Is a Grant of Representation always needed to deal with the assets in an estate?
- If the estate is small, a Grant may not be needed.
If you are the executor of a Will, or the next-of-kin of a person who died without leaving a Will, you may be wondering whether you need to apply to the Probate Office for a Grant (called “extracting a Grant”). If the deceased died leaving relatively small amounts in bank accounts, and with no “real property” (ie land or buildings) and no shares or other investments, then you may not need to take out a Grant at all. In that case, the bank or credit union may be willing to release the funds to the next-of-kin for distribution without seeing a Grant. However, you will need to sign an Indemnity, which is a legal guarantee to the bank that you are entitled to receive the money. It would also mean that, if someone else claimed that they should have received the money, then you are the person who has agreed to be answerable to them, and you would be the person that they would sue.
TIP: If you are administering a small estate without Probate, and signing an indemnity for a Bank or Credit Union, protect yourself by taking legal advice to ensure that you are acting properly and that you will not find yourself responsible for dealing with any disputes in the future – ensure you have a consultation with a solicitor before you sign anything.
- You don’t need a Grant of Representation to deal with property that you owned jointly.
If you owned property jointly, for example if you jointly owned a house with your late spouse or partner, then a Grant will not be required to deal with that property. Property that is jointly owned passes to the survivor by “survivorship” and falls outside of the deceased’s estate. One can apply to the Property Registration Authority to have the property transferred to the survivor’s name using only the Death Certificate of the deceased. Likewise, the deceased can sell the property without a Grant.
Help! What is the difference between owning property jointly and as tenants in common?
Joint tenants own 100% of the property jointly. When one dies, the other becomes the sole owner of the property. Tenants-in-common each own a separate share in the property. For example, two business partners might own their premises as tenants-in-common, each having a 50% share. If one dies, then his 50% share becomes part of his estate.
What about a joint bank account? Does this pass by survivorship or does it form part of the estate?
This depends on the circumstances. For example, the survivor of a married couple who had a joint bank account would generally be entitled to the balance of funds in the account without any formalities. On the other hand, a joint account that was set up so that an elderly or infirm person could get help dealing with their affairs would be treated differently. In that case, the purpose of setting up the account may not have been to benefit the survivor, but rather solely to provide assistance to the deceased while they were alive. The kind of scenario would give rise to the presumption that the survivor has become a trustee on behalf of the estate, and that the funds in the account have become what is called a “resulting trust”. That presumption could be rebutted, for example, if the bank held documentation signed by the deceased indicating very clearly that the account was designed to benefit the survivor, and that it was not intended to become a resulting trust after his death.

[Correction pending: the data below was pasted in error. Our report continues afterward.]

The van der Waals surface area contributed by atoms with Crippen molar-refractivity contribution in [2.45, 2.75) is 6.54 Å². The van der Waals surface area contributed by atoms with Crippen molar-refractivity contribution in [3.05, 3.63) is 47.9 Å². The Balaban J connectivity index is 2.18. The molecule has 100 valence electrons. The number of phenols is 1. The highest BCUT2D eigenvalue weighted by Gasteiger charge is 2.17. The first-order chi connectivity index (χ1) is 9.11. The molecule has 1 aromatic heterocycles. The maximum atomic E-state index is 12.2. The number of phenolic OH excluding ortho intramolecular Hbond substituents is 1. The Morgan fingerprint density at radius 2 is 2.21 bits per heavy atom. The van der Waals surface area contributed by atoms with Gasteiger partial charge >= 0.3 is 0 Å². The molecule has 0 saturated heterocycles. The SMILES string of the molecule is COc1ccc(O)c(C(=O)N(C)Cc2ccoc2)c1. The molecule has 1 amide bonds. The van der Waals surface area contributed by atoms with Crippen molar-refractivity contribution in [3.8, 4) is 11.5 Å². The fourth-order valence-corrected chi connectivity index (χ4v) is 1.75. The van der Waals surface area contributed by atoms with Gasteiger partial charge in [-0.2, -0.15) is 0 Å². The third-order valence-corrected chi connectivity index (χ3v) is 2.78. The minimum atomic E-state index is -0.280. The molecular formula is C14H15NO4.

TIP: If you are the survivor of a joint bank account, be careful. You could be required to repay any withdrawals that you make from the account after the person’s death, if the funds in the account are considered to have formed part of the estate. Unless the deceased was your spouse or civil partner, do not assume that you are entitled to treat the contents of the joint account as your own.
When is a Grant definitely needed?
In most cases, banks will need to see a Grant in order to release the funds in the deceased’s account. If the deceased owned any “real property”, that is to say land or buildings, in his sole name or as a tenant-in-common, then the Property Registration Authority will require the Grant in order to transfer the property into someone else’s name. So, if you have inherited land or a house or similar through a Will or on intestacy, you will not be able to have the property registered in your name without a Grant.
The Property Registration Authority will also require a document called an “Assent” to be filed with the application. This will be signed by the executor and it is a sort of Deed, transferring the property into the name of a purchaser or the beneficiary of the estate.
Return to page: Probate and Administration of Estates